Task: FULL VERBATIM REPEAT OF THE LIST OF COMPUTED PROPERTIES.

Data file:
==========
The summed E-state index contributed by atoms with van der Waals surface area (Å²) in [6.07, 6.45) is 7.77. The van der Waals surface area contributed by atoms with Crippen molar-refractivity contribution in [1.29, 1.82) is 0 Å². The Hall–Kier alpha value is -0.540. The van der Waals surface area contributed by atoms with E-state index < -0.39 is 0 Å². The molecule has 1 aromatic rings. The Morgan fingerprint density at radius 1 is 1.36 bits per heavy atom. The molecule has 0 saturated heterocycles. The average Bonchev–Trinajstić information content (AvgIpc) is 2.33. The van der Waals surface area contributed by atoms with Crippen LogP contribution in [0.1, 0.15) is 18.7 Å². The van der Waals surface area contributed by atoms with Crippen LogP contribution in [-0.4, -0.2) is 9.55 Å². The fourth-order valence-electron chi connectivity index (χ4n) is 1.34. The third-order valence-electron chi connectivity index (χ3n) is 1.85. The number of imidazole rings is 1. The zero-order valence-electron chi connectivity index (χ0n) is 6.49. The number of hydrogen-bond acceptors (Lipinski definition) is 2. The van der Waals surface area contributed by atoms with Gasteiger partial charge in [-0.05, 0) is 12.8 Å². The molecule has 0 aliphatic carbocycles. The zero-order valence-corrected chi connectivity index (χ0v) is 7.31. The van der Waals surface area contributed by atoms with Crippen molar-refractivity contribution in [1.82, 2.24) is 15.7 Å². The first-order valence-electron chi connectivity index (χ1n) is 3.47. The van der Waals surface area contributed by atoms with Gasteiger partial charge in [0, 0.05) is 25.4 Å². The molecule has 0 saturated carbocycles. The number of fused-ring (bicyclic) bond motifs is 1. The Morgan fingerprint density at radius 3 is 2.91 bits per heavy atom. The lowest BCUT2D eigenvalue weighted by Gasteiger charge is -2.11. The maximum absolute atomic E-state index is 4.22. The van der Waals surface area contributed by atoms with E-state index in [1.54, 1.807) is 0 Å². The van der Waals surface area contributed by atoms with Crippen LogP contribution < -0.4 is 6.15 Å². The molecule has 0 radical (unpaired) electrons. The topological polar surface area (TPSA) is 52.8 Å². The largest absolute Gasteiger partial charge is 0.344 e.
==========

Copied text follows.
The summed E-state index contributed by atoms with van der Waals surface area (Å²) in [6.07, 6.45) is 7.77. The van der Waals surface area contributed by atoms with Crippen molar-refractivity contribution in [1.29, 1.82) is 0 Å². The Hall–Kier alpha value is -0.540. The van der Waals surface area contributed by atoms with E-state index < -0.39 is 0 Å². The molecule has 1 aromatic rings. The Morgan fingerprint density at radius 1 is 1.36 bits per heavy atom. The molecule has 0 saturated heterocycles. The average Bonchev–Trinajstić information content (AvgIpc) is 2.33. The van der Waals surface area contributed by atoms with Crippen LogP contribution in [0.1, 0.15) is 18.7 Å². The van der Waals surface area contributed by atoms with Crippen LogP contribution in [-0.4, -0.2) is 9.55 Å². The fourth-order valence-electron chi connectivity index (χ4n) is 1.34. The third-order valence-electron chi connectivity index (χ3n) is 1.85. The number of imidazole rings is 1. The zero-order valence-electron chi connectivity index (χ0n) is 6.49. The number of hydrogen-bond acceptors (Lipinski definition) is 2. The van der Waals surface area contributed by atoms with Gasteiger partial charge in [-0.05, 0) is 12.8 Å². The molecule has 0 aliphatic carbocycles. The zero-order valence-corrected chi connectivity index (χ0v) is 7.31. The van der Waals surface area contributed by atoms with Crippen molar-refractivity contribution in [1.82, 2.24) is 15.7 Å². The first-order valence-electron chi connectivity index (χ1n) is 3.47. The van der Waals surface area contributed by atoms with Gasteiger partial charge in [0, 0.05) is 25.4 Å². The molecule has 0 saturated carbocycles. The number of fused-ring (bicyclic) bond motifs is 1. The Morgan fingerprint density at radius 3 is 2.91 bits per heavy atom. The lowest BCUT2D eigenvalue weighted by Gasteiger charge is -2.11. The maximum absolute atomic E-state index is 4.22. The van der Waals surface area contributed by atoms with E-state index in [1.54, 1.807) is 0 Å². The van der Waals surface area contributed by atoms with Crippen LogP contribution < -0.4 is 6.15 Å². The molecule has 0 radical (unpaired) electrons. The topological polar surface area (TPSA) is 52.8 Å². The largest absolute Gasteiger partial charge is 0.344 e.